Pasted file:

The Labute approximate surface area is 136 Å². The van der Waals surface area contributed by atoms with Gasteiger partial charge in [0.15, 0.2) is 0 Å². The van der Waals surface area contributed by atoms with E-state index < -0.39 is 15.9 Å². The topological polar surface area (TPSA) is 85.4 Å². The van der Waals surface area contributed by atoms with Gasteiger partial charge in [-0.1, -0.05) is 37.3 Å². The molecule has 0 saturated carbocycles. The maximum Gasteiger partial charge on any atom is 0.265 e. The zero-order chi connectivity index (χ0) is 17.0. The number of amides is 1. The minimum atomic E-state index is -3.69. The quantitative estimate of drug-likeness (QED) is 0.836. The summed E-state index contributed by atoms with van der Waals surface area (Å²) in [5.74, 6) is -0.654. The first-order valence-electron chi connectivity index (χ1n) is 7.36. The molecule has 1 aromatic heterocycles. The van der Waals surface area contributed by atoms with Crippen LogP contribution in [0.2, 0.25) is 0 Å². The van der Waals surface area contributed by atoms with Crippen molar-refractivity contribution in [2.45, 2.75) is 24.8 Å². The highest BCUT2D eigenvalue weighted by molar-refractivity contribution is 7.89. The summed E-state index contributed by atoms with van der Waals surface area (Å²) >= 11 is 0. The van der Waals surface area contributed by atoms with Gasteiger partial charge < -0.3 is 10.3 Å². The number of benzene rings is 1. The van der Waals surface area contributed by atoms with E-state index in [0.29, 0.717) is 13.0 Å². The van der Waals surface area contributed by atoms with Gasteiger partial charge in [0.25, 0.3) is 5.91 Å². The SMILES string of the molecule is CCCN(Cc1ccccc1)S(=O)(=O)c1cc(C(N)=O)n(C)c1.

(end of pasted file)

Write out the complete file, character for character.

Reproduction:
The Labute approximate surface area is 136 Å². The van der Waals surface area contributed by atoms with Gasteiger partial charge in [0.15, 0.2) is 0 Å². The van der Waals surface area contributed by atoms with E-state index < -0.39 is 15.9 Å². The topological polar surface area (TPSA) is 85.4 Å². The van der Waals surface area contributed by atoms with Gasteiger partial charge in [-0.1, -0.05) is 37.3 Å². The molecule has 0 saturated carbocycles. The maximum Gasteiger partial charge on any atom is 0.265 e. The zero-order chi connectivity index (χ0) is 17.0. The number of amides is 1. The minimum atomic E-state index is -3.69. The quantitative estimate of drug-likeness (QED) is 0.836. The summed E-state index contributed by atoms with van der Waals surface area (Å²) in [5.74, 6) is -0.654. The first-order valence-electron chi connectivity index (χ1n) is 7.36. The molecule has 1 aromatic heterocycles. The van der Waals surface area contributed by atoms with Crippen LogP contribution in [0.2, 0.25) is 0 Å². The van der Waals surface area contributed by atoms with Crippen molar-refractivity contribution in [2.45, 2.75) is 24.8 Å². The highest BCUT2D eigenvalue weighted by molar-refractivity contribution is 7.89. The summed E-state index contributed by atoms with van der Waals surface area (Å²) >= 11 is 0. The van der Waals surface area contributed by atoms with Gasteiger partial charge < -0.3 is 10.3 Å². The number of benzene rings is 1. The van der Waals surface area contributed by atoms with E-state index in [0.29, 0.717) is 13.0 Å². The van der Waals surface area contributed by atoms with Gasteiger partial charge in [0.25, 0.3) is 5.91 Å². The SMILES string of the molecule is CCCN(Cc1ccccc1)S(=O)(=O)c1cc(C(N)=O)n(C)c1.